An Uncommon Theory of School Change: Leadership for Reinventing Schools is a book “for educators who believe that schools need to be improved and are hopeful that real change can be achieved. The authors argue that if educators want to create more equitable, socially just, and learner-focused schools, then they need a more robust, transformational theory of school change—an UnCommon Theory.” This important book discusses why the “common” approach to school improvement often fails to yield the impact we desire for all students, and it includes case studies from school leaders about how they went about changing the existing school culture, re-examining assumptions, and leading the entire school community on the type of “deep dive” necessary for transformational learning. Pegasus Springs Education Collective (PSEC) had the opportunity recently to ask co-author of the book Kevin Fahey (KF) some questions about some of the book’s important ideas.
PSEC: More than just “improvement” of schools, the book talks about school reinvention. For people who have not yet read the book, can you explain what the typical or “common theory” of school improvement seems to be—and why it does not always yield the results we need?
KF: The fundamental argument in An Uncommon Theory is that the work of changing, reforming or improving schools is often characterized by a very straightforward, linear way of thinking. We call it the Common Theory. Simply put, a problem is identified (often by looking at test results), a program or initiative is identified to address the problem, some professional development is provided for teachers, the program is implemented, someone holds teachers accountable (sometimes), results are measured (sometimes) and schools are improved (but not fundamentally). Our argument is not that this linear thinking is wrong. In fact, it is very useful for such things as selecting textbooks, tweaking schedules or choosing which math program to purchase. What this thinking does not do is help schools examine their most closely held assumptions and practices, think deeply about the purpose of schools, or take up troubling issues of race or equitable educational practices. It does not help schools reinvent themselves because the Common Theory ignores what happens in real schools. It ignores the competing commitments, long standing ways of doing things, unspoken norms, varied capacity for leadership, and conflicting assumptions that characterize real schools. We argue that if they want to go deeper, then leaders need to dive into the messy risky, waters where the Common Theory no longer is useful. This then, is a book for educators who believe that schools need to be reinvented, that things need to be done very differently.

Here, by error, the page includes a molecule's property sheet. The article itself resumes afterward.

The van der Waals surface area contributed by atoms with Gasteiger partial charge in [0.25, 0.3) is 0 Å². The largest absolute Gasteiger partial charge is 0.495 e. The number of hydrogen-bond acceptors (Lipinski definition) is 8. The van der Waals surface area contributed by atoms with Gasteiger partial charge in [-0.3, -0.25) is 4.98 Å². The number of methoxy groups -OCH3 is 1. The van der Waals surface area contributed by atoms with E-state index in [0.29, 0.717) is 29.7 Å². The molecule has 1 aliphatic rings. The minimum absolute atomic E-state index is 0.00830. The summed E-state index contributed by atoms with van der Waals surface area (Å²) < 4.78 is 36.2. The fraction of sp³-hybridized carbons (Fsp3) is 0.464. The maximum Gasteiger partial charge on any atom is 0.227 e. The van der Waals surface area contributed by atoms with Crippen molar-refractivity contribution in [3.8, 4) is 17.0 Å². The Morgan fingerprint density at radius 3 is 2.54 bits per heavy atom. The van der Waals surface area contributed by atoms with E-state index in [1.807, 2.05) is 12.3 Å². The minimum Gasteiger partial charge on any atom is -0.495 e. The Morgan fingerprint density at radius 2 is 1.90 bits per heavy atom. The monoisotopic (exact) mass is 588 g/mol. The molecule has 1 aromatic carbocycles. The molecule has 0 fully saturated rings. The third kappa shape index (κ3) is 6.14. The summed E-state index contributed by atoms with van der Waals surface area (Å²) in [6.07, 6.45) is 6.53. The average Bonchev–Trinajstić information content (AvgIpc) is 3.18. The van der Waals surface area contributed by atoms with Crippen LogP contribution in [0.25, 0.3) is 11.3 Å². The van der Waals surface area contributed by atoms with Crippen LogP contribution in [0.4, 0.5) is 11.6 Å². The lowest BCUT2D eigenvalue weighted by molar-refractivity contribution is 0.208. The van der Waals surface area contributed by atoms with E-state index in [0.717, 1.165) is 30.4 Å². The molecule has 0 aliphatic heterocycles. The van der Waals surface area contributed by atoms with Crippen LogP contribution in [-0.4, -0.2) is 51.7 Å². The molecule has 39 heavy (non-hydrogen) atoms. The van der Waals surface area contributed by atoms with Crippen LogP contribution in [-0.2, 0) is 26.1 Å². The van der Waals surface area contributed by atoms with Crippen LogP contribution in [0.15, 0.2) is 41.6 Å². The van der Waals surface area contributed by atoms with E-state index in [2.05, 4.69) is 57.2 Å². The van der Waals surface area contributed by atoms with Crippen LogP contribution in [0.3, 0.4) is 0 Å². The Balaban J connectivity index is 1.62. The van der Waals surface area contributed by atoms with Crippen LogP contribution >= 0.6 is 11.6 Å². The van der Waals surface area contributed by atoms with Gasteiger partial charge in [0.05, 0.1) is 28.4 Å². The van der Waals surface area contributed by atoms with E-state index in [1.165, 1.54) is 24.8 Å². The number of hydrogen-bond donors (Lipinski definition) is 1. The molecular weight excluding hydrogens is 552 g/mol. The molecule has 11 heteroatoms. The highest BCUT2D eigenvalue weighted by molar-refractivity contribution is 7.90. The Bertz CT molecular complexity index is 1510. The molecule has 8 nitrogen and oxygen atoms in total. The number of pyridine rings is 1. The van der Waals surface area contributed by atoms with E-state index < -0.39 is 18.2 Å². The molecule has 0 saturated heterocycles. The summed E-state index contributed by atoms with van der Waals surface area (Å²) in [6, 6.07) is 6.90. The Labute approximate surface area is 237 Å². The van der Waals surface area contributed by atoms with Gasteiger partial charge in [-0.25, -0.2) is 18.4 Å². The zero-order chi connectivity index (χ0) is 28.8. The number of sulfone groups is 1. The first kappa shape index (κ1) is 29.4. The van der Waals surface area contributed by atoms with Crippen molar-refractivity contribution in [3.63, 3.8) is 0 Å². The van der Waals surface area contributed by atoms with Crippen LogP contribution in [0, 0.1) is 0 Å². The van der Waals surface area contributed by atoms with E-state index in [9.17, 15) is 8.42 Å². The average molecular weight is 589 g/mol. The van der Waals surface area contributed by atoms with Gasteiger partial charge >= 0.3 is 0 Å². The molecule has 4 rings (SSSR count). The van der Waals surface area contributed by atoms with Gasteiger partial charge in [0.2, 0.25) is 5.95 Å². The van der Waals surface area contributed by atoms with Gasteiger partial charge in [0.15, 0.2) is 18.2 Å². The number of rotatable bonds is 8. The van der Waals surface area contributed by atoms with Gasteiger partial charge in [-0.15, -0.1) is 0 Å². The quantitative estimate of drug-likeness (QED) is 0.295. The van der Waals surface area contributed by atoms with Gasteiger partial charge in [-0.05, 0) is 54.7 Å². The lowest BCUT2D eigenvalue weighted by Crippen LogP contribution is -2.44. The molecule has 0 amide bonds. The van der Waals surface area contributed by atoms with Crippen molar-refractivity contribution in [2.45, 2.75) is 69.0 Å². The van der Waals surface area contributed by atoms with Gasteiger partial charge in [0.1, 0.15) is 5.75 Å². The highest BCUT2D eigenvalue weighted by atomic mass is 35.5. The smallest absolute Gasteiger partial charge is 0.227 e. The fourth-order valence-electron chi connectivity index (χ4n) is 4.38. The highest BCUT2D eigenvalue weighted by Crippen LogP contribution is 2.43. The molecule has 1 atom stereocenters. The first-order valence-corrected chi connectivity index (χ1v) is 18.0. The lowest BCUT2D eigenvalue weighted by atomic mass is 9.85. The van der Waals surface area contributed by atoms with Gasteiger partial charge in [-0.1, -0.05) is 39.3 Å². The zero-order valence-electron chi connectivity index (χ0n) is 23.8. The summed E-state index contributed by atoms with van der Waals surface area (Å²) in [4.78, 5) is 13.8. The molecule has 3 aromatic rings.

PSEC: The “uncommon theory” is based on a “deep dive” concept that develops educators’ collective capacity to explore, question, and rethink fundamental assumptions. Can you explain a little more about the “deep dive” and why—although challenging—it is so important?
KF: The Deep Dive is based up the premise that educators are held by their assumptions, by the “downloaded patterns of the past” that the social theorist Otto Scharmer talks about. It is often hard for us to imagine other, new ways of doing things. Because our assumptions are so powerful, in An Uncommon Theory, we argue that we need to learn to “see” them. Moreover, learning to “see” has to be done in a community. The more educators can work together, give each other feedback, share their practice, develop shared norms and values, the more they can “see” hidden assumptions and downloaded patterns, and eventually change them. Without learning to “see” clearly schools are likely to continue to have the same conversations with the same results.
PSEC: Many educators who become school administrators often end up spending a majority of their time “managing” the school. How can administrators ensure that they are truly being a leader and not merely a “manager” who is simply completing tasks, attending to issues, or implementing action steps as directed by a district plan?